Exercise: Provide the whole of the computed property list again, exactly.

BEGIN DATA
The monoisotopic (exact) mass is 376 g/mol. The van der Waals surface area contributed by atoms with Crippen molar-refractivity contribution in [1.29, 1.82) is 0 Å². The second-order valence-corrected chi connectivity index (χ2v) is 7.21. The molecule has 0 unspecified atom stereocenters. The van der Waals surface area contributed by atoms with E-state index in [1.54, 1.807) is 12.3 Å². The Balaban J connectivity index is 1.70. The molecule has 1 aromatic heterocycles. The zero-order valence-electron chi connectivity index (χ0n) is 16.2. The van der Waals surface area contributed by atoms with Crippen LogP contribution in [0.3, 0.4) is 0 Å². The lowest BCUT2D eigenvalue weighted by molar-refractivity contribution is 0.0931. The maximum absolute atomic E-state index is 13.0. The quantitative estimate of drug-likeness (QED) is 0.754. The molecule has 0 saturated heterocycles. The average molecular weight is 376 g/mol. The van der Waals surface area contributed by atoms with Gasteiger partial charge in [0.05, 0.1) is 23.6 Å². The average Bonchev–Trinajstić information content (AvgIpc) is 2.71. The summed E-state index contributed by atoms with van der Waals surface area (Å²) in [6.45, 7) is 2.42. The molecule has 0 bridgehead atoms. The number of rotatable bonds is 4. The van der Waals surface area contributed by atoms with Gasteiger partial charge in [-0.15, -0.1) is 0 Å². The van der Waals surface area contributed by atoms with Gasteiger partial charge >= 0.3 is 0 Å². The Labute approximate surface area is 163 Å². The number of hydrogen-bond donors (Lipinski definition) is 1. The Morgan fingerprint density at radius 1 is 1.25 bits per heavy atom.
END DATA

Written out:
The monoisotopic (exact) mass is 376 g/mol. The van der Waals surface area contributed by atoms with Crippen molar-refractivity contribution in [1.29, 1.82) is 0 Å². The second-order valence-corrected chi connectivity index (χ2v) is 7.21. The molecule has 0 unspecified atom stereocenters. The van der Waals surface area contributed by atoms with E-state index in [1.54, 1.807) is 12.3 Å². The Balaban J connectivity index is 1.70. The molecule has 1 aromatic heterocycles. The zero-order valence-electron chi connectivity index (χ0n) is 16.2. The van der Waals surface area contributed by atoms with Crippen LogP contribution in [0.3, 0.4) is 0 Å². The lowest BCUT2D eigenvalue weighted by molar-refractivity contribution is 0.0931. The maximum absolute atomic E-state index is 13.0. The quantitative estimate of drug-likeness (QED) is 0.754. The molecule has 0 saturated heterocycles. The average molecular weight is 376 g/mol. The van der Waals surface area contributed by atoms with Gasteiger partial charge in [0.05, 0.1) is 23.6 Å². The average Bonchev–Trinajstić information content (AvgIpc) is 2.71. The summed E-state index contributed by atoms with van der Waals surface area (Å²) in [6.45, 7) is 2.42. The molecule has 0 bridgehead atoms. The number of rotatable bonds is 4. The van der Waals surface area contributed by atoms with Gasteiger partial charge in [-0.15, -0.1) is 0 Å². The van der Waals surface area contributed by atoms with Gasteiger partial charge >= 0.3 is 0 Å². The Labute approximate surface area is 163 Å². The number of hydrogen-bond donors (Lipinski definition) is 1. The Morgan fingerprint density at radius 1 is 1.25 bits per heavy atom.